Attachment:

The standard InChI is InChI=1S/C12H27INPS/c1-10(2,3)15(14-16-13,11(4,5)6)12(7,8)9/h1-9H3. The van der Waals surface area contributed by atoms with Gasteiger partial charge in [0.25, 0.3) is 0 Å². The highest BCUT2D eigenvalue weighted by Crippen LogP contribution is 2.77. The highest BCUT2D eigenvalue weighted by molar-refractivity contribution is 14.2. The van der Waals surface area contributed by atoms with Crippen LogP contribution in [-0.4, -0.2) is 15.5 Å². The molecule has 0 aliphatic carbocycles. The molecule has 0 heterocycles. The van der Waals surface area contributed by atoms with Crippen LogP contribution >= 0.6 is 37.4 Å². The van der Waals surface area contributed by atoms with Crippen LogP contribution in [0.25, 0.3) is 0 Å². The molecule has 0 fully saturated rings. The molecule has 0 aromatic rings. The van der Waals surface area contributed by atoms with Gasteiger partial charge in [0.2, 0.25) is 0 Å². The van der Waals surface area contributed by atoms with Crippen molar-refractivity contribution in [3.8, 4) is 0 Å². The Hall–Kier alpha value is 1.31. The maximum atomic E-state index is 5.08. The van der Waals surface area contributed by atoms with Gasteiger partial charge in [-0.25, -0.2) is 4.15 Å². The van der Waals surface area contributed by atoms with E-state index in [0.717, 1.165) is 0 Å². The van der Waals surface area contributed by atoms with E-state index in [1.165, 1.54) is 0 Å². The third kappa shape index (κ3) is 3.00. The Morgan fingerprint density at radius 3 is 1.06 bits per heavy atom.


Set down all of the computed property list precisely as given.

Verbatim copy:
The standard InChI is InChI=1S/C12H27INPS/c1-10(2,3)15(14-16-13,11(4,5)6)12(7,8)9/h1-9H3. The van der Waals surface area contributed by atoms with Gasteiger partial charge in [0.25, 0.3) is 0 Å². The highest BCUT2D eigenvalue weighted by Crippen LogP contribution is 2.77. The highest BCUT2D eigenvalue weighted by molar-refractivity contribution is 14.2. The van der Waals surface area contributed by atoms with Crippen LogP contribution in [-0.4, -0.2) is 15.5 Å². The molecule has 0 aliphatic carbocycles. The molecule has 0 heterocycles. The van der Waals surface area contributed by atoms with Crippen LogP contribution >= 0.6 is 37.4 Å². The van der Waals surface area contributed by atoms with Crippen LogP contribution in [0.25, 0.3) is 0 Å². The molecule has 0 fully saturated rings. The molecule has 0 aromatic rings. The van der Waals surface area contributed by atoms with Gasteiger partial charge in [0.2, 0.25) is 0 Å². The van der Waals surface area contributed by atoms with Crippen molar-refractivity contribution in [3.8, 4) is 0 Å². The Hall–Kier alpha value is 1.31. The maximum atomic E-state index is 5.08. The van der Waals surface area contributed by atoms with Gasteiger partial charge in [-0.25, -0.2) is 4.15 Å². The van der Waals surface area contributed by atoms with E-state index in [0.717, 1.165) is 0 Å². The van der Waals surface area contributed by atoms with E-state index in [1.165, 1.54) is 0 Å². The third kappa shape index (κ3) is 3.00. The Morgan fingerprint density at radius 3 is 1.06 bits per heavy atom.